Report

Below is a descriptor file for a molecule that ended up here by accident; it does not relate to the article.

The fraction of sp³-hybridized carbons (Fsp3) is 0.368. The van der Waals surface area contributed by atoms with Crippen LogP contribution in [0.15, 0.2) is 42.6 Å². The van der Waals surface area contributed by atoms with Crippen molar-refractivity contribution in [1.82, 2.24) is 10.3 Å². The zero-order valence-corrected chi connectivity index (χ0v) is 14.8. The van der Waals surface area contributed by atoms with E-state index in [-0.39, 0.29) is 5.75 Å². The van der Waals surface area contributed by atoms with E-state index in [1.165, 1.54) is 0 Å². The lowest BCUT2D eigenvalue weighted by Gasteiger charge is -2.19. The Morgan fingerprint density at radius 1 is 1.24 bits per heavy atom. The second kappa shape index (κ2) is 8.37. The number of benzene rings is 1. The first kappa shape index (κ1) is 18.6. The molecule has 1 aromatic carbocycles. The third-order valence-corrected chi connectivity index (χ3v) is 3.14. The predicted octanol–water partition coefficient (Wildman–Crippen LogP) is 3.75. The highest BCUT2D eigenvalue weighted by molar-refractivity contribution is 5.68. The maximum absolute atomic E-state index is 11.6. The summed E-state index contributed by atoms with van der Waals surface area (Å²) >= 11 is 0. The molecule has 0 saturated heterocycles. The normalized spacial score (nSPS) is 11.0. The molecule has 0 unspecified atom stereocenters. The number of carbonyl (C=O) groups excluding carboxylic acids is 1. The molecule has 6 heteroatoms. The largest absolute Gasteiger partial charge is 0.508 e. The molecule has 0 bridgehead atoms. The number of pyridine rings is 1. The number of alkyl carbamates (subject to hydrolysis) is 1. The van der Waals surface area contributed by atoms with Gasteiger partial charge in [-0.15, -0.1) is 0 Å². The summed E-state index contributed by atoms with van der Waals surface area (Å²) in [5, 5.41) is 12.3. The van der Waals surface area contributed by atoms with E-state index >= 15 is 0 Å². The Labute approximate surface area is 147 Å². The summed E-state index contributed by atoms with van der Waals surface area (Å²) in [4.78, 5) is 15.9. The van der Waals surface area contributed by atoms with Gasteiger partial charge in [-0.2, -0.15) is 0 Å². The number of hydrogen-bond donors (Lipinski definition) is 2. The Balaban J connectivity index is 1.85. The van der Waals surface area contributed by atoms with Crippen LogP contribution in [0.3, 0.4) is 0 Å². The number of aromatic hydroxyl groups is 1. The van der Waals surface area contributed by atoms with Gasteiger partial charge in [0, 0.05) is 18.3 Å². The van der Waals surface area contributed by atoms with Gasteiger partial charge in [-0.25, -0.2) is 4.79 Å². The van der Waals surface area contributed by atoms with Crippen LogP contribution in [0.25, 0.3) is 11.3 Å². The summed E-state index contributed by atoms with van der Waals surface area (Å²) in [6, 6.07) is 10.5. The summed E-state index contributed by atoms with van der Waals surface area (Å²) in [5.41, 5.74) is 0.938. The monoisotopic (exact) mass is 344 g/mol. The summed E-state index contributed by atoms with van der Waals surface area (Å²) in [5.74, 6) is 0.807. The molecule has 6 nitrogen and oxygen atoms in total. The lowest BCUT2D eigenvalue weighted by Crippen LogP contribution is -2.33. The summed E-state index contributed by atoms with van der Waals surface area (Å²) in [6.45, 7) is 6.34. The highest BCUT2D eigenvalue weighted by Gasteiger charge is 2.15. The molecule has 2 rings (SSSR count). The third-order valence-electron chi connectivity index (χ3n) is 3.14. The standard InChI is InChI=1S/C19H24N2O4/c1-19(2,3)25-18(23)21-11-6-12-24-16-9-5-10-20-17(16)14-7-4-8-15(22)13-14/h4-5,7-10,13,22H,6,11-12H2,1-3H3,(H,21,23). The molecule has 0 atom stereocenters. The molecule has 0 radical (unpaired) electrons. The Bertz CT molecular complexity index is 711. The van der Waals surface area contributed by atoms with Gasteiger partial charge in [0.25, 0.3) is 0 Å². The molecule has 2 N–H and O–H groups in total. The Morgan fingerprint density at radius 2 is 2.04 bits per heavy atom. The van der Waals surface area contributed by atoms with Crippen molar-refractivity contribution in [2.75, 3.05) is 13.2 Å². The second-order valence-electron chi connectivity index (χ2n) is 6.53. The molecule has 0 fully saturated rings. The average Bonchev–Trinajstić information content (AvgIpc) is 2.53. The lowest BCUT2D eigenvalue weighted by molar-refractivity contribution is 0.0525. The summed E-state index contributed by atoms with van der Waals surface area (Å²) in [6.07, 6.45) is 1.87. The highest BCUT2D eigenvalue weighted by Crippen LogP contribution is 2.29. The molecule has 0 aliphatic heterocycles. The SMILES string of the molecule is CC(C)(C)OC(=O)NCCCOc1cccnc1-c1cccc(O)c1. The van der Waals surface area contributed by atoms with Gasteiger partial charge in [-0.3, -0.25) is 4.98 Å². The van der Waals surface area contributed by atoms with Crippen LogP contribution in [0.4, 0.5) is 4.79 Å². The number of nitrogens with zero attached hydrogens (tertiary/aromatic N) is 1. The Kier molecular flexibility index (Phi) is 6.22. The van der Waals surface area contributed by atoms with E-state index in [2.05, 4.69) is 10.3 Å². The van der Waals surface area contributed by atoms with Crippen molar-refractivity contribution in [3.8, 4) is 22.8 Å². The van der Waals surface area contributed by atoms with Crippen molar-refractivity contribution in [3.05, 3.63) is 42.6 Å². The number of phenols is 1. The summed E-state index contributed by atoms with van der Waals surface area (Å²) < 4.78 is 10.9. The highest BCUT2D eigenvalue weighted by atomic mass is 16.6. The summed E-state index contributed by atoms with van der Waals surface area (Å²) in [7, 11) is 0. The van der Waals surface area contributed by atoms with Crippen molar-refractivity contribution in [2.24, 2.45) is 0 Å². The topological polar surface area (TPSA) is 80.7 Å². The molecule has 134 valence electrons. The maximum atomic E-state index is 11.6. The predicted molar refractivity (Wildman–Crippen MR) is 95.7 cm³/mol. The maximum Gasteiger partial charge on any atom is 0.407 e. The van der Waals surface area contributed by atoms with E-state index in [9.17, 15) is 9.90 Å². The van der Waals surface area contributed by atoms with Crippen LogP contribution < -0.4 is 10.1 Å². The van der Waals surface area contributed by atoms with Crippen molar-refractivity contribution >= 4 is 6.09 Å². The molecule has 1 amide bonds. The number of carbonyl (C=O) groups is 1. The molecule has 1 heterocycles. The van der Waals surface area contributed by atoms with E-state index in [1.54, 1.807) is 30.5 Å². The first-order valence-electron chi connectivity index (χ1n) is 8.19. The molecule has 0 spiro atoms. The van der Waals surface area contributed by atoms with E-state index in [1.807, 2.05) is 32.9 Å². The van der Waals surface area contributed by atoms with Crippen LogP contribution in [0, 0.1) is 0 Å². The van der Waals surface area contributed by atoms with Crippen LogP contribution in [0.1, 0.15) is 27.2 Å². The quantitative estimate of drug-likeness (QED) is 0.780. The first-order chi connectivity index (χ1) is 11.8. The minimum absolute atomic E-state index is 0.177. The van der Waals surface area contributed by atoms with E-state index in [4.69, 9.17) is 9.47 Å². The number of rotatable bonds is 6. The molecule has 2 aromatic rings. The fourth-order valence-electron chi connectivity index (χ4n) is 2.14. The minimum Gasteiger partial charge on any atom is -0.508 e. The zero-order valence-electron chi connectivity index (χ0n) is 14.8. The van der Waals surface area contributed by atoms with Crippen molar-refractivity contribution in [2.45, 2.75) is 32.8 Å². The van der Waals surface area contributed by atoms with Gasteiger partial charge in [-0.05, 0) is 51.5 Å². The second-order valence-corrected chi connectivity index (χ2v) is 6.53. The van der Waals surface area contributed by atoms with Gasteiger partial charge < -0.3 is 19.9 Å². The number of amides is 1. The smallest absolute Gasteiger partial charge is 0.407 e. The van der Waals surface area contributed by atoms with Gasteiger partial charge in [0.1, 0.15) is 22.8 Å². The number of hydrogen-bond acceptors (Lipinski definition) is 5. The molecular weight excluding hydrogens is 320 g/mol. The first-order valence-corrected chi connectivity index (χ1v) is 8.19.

A Brief Introduction Hares and Lynxes One of the only truly long-term sets of ecological data comes to us from the Hudson Bay Trading Company. They kept very good records, for over a century, of the number of lynx and hare pelts that they received from trappers in the region surrounding Hudson Bay. This data clearly suggests periodic increases and decreases in the hare-lynx populations. Mathematical population models reproduce this natural cycling tendency in predator–prey systems. Single Population, P What controls the rate at which a population grows? The size of the population! Simplest Model: The growth rate of the population P is proportional to P. ′ = Why does this Differential Equation say? P(t ) = P0ert What does it predict? What are its limitations? “Exponential Growth” P0 Single Population, Better Model P P r P 1 C A Better model If P is very small compared to C, then P 0 , so P rP. C P0 The population of grows exponentially. Single Population, Better Model P P r P 1 C A Better model If P is very small compared to C, then P 0 , so P rP. C P0 The population of grows exponentially. . . . for a while! Single Population, P P P r P 1 C C A Better model On the other hand, as P nears C, the population growth slows down P And when 1 , P 0 C P0 and the population stops growing altogether. The graph levels out at P=C. Single Population, P P P r P 1 C C P0 Logistic Growth C is called the carrying capacity of the environment. It is the number of individuals that the environment can sustain before overcrowding and hunger limit the size of the population. This model of population growth is called “logistic growth.” A Simple Predator-Prey Model. Two interacting populations: Prey population--- “hares” --- H = number of hares Predator population --- “lynxes” --- L = number of lynxes. Robert M. May described a system of differential equations that models the interaction between the two species. H H k H 1 C L HL L HL The rates at which H and L are changing. A Simple Predator-Prey Model. H H k H 1 C L HL L HL Logistic growth term---in the absence of lynxes, the hare population grows Logistically. No Lynxes? H H k H 1 C A Simple Predator-Prey Model. H H k H 1 C L HL L HL Interaction terms---when hares and lynxes meet up, hares die and lynxes thrive A Simple Predator-Prey Model. H H k H 1 C L HL L Why the product of H and L? HL The total possible number of meetings of hares and lynxes is the product of H and L. Coefficent α is the percentage of the total possible number of meetings in which a rabbit dies. Coefficient β? (Not equal to α !) Note: α « 1; β « 1. A Simple Predator-Prey Model. H H k H 1 C L HL L HL The “death term” A Simple Predator-Prey Model. H H k H 1 C L HL L HL In the absence of Hares, the Lynxes die off at an exponential rate. No Hares? L L Why is this coefficient negative? A Simple Predator-Prey Model. Taking some reasonable values for the parameters and some initial conditions, we have . . . H H .1 H 1 .005HL 10000 L .0004 HL 04 L H (0) 2000 L(0) 10 Lynxes Hares 2500 2000 1500 1000 500 A Simple Predator-Prey Model. What does this model predict about the populations of Lynxes and Hares • in the short term? •in the long term? Notice the way that the cycles “interact.” Lynxes Hares 2500 2000 1500 1000 500